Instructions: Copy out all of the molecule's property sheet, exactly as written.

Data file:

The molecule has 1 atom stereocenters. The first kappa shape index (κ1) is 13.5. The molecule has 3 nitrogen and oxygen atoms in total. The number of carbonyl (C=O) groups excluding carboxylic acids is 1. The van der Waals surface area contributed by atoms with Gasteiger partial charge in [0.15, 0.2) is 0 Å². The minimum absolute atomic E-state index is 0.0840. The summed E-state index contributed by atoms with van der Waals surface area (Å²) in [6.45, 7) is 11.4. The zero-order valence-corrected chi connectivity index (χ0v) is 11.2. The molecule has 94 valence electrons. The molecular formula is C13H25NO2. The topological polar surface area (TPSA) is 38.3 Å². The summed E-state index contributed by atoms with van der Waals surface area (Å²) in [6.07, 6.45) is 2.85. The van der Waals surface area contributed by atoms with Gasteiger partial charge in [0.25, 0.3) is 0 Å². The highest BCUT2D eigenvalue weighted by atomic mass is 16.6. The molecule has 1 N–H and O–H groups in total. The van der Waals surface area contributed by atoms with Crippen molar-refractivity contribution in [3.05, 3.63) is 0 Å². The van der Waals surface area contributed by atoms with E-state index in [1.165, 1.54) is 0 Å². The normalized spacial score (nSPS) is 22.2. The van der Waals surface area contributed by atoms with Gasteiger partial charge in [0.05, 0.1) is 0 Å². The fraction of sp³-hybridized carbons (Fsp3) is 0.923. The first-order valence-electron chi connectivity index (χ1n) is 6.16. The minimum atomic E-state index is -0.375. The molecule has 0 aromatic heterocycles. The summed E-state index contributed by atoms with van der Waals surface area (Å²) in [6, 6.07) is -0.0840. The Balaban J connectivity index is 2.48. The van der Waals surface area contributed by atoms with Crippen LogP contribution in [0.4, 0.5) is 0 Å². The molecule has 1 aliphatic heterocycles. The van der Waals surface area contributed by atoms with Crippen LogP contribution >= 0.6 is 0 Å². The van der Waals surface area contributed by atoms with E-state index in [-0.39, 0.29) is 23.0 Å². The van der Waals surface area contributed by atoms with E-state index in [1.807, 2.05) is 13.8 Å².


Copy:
The molecule has 1 atom stereocenters. The first kappa shape index (κ1) is 13.5. The molecule has 3 nitrogen and oxygen atoms in total. The number of carbonyl (C=O) groups excluding carboxylic acids is 1. The van der Waals surface area contributed by atoms with Gasteiger partial charge in [0.15, 0.2) is 0 Å². The minimum absolute atomic E-state index is 0.0840. The summed E-state index contributed by atoms with van der Waals surface area (Å²) in [6.45, 7) is 11.4. The zero-order valence-corrected chi connectivity index (χ0v) is 11.2. The molecule has 94 valence electrons. The molecular formula is C13H25NO2. The topological polar surface area (TPSA) is 38.3 Å². The summed E-state index contributed by atoms with van der Waals surface area (Å²) in [6.07, 6.45) is 2.85. The van der Waals surface area contributed by atoms with Gasteiger partial charge in [0.25, 0.3) is 0 Å². The highest BCUT2D eigenvalue weighted by atomic mass is 16.6. The molecule has 1 N–H and O–H groups in total. The van der Waals surface area contributed by atoms with Crippen molar-refractivity contribution in [3.05, 3.63) is 0 Å². The van der Waals surface area contributed by atoms with E-state index in [1.165, 1.54) is 0 Å². The normalized spacial score (nSPS) is 22.2. The van der Waals surface area contributed by atoms with Gasteiger partial charge in [0.05, 0.1) is 0 Å². The fraction of sp³-hybridized carbons (Fsp3) is 0.923. The first-order valence-electron chi connectivity index (χ1n) is 6.16. The minimum atomic E-state index is -0.375. The molecule has 0 aromatic heterocycles. The summed E-state index contributed by atoms with van der Waals surface area (Å²) in [6, 6.07) is -0.0840. The Balaban J connectivity index is 2.48. The van der Waals surface area contributed by atoms with Crippen LogP contribution in [0.4, 0.5) is 0 Å². The molecule has 1 aliphatic heterocycles. The van der Waals surface area contributed by atoms with Crippen LogP contribution >= 0.6 is 0 Å². The van der Waals surface area contributed by atoms with E-state index in [-0.39, 0.29) is 23.0 Å². The van der Waals surface area contributed by atoms with E-state index in [1.807, 2.05) is 13.8 Å².